The Friendly Mountain
by Marion F. Turner
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   It was a chap by the name of Curtis who told us this one night at the club. Curtis hadn't been seen for eighteen months or so and no-one had heard anything about him until he turned up that night and said he'd just come back from the Karakorams. Then he sat down and spread himself out and said "Anything been happening?" as if he expected us to tell him stories.
   We weren't having any. Gently but firmly we pointed out that it was his duty to tell us stories while it was all fresh in his mind and that otherwise he would be forcibly expelled. We were seven to one so he listened to reason and promised to tell us a story which, he swore, was perfectly true.
   The fellow he had joined up with to make up the expedition knew the region as well as anyone, and so they had tried a new and entirely original route through the foot-hills. This led them one night to a small hill-village so out of the way that the stay-at-home section of the community claimed not to have seen a white man before - though maybe they had short memories. There was a sort of a headman there, though, who was quite a well-educated man-of-the-world sort of person, and Curtis and his pal had an interesting chat with him about sundry things. The chief subject they brought up was the mountain which stood a few miles behind the village.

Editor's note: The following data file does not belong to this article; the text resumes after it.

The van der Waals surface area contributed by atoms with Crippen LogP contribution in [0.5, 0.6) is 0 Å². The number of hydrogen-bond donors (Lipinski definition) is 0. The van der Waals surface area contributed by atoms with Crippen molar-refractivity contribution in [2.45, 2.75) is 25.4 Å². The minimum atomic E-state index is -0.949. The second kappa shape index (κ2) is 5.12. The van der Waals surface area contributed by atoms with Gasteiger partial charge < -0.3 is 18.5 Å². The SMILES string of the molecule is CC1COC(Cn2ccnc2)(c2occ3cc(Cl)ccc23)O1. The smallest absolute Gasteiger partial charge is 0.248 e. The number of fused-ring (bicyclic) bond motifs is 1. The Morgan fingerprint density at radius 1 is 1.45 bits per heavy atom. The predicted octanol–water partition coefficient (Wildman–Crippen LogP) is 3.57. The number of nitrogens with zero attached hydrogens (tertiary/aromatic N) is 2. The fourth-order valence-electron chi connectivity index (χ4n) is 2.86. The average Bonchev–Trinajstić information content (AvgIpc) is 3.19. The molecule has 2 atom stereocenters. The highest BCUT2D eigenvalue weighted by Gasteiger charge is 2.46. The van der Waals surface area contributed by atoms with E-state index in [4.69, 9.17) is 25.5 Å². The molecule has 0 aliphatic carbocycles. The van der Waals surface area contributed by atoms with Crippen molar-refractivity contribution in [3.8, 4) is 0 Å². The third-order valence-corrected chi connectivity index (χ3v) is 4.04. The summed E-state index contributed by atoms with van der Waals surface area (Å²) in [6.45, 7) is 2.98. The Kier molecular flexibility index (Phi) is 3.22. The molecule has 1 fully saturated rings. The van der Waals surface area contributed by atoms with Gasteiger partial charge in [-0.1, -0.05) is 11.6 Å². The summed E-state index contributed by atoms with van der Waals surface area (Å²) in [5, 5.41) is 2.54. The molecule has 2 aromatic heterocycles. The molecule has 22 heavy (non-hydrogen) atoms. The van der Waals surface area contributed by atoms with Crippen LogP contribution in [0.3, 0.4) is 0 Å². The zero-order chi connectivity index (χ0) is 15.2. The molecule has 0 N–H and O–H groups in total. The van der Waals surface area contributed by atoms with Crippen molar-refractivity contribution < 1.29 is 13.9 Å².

They had had their eyes on this mountain for some time on the way up. It was something like a truncated Matterhorn, a great wedge of clean rock sticking out of the screes at its base for some five thousand feet, the flat top forming quite a sizeable little plateau. Curtis considered it an ideal piece of rock on which to brush up his climbing technique, and he asked the headman if it had ever been climbed.
   The Headman said no, it had not, because it was perfectly obvious that it was impossible. You might, he said, get within about five hundred feet of the summit, but there you would be stopped by the smooth vertical wall that ran all round the mountain without a break. Curtis disagreed, pointing out that he had spotted a chimney of sorts through the binoculars which might possibly go. The headman said yes, that might be so, but he would not advise the attempt for other reasons. It took a good deal of persuasion to get these reasons out of him, but eventually he came out with a vague story of seeing mysterious bonfires burning on top on dark nights with disconcerting shapes moving in front of them casting enormous frightening shadows across the sky. The villagers, he said, regarded the mountain as a sort of guardian preventing the things which dwelt on top from coming into contact with mankind. Of course he did not believe such stories himself, but he did think that it was a friendly mountain and that it would prevent Curtis from reaching the top. It seemed an odd way of putting it, and Curtis suggested that perhaps the headman believed the superstition himself, and asked for a more detailed account of the shadows across the sky. But the. headman just shrugged his shoulders and said that personally he was a very heavy sleeper and had four wives beside, so that he very rarely went out at night. Especially on dark nights, he said. So it was left at that, but the next morning Curtis and his friend got up at some appallingly early hour and set out to have a go.